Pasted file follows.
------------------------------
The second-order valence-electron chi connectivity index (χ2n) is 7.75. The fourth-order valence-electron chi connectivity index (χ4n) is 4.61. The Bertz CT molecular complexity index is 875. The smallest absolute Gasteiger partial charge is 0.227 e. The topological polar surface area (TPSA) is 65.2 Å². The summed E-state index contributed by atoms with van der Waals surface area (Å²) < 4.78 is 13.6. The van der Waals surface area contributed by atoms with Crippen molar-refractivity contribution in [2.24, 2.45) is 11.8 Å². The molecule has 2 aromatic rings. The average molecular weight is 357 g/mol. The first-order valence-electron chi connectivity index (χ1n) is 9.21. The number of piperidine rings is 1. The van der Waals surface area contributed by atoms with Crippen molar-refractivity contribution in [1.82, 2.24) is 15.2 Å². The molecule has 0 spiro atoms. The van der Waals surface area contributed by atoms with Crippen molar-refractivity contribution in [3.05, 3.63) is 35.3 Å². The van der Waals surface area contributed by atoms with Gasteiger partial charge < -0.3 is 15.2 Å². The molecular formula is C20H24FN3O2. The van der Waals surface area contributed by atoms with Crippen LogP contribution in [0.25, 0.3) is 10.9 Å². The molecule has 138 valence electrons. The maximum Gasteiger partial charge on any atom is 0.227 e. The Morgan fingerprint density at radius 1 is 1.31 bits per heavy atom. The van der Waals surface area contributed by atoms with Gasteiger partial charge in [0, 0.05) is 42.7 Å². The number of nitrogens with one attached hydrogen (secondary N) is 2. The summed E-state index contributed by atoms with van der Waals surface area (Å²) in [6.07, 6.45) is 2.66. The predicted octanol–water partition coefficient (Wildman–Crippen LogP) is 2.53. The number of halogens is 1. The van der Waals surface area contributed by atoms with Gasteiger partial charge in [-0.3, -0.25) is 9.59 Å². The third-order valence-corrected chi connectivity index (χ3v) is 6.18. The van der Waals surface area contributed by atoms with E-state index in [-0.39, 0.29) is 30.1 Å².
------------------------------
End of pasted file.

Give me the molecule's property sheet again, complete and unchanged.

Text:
The second-order valence-electron chi connectivity index (χ2n) is 7.75. The fourth-order valence-electron chi connectivity index (χ4n) is 4.61. The Bertz CT molecular complexity index is 875. The smallest absolute Gasteiger partial charge is 0.227 e. The topological polar surface area (TPSA) is 65.2 Å². The summed E-state index contributed by atoms with van der Waals surface area (Å²) < 4.78 is 13.6. The van der Waals surface area contributed by atoms with Crippen molar-refractivity contribution in [2.24, 2.45) is 11.8 Å². The molecule has 2 aromatic rings. The average molecular weight is 357 g/mol. The first-order valence-electron chi connectivity index (χ1n) is 9.21. The number of piperidine rings is 1. The van der Waals surface area contributed by atoms with Crippen molar-refractivity contribution in [1.82, 2.24) is 15.2 Å². The molecule has 0 spiro atoms. The van der Waals surface area contributed by atoms with Crippen molar-refractivity contribution in [3.05, 3.63) is 35.3 Å². The van der Waals surface area contributed by atoms with Gasteiger partial charge < -0.3 is 15.2 Å². The molecular formula is C20H24FN3O2. The van der Waals surface area contributed by atoms with Crippen LogP contribution in [0.25, 0.3) is 10.9 Å². The molecule has 138 valence electrons. The maximum Gasteiger partial charge on any atom is 0.227 e. The Morgan fingerprint density at radius 1 is 1.31 bits per heavy atom. The van der Waals surface area contributed by atoms with Gasteiger partial charge in [0, 0.05) is 42.7 Å². The number of nitrogens with one attached hydrogen (secondary N) is 2. The summed E-state index contributed by atoms with van der Waals surface area (Å²) in [6.07, 6.45) is 2.66. The predicted octanol–water partition coefficient (Wildman–Crippen LogP) is 2.53. The number of halogens is 1. The van der Waals surface area contributed by atoms with Gasteiger partial charge in [-0.3, -0.25) is 9.59 Å². The third-order valence-corrected chi connectivity index (χ3v) is 6.18. The van der Waals surface area contributed by atoms with E-state index in [-0.39, 0.29) is 30.1 Å².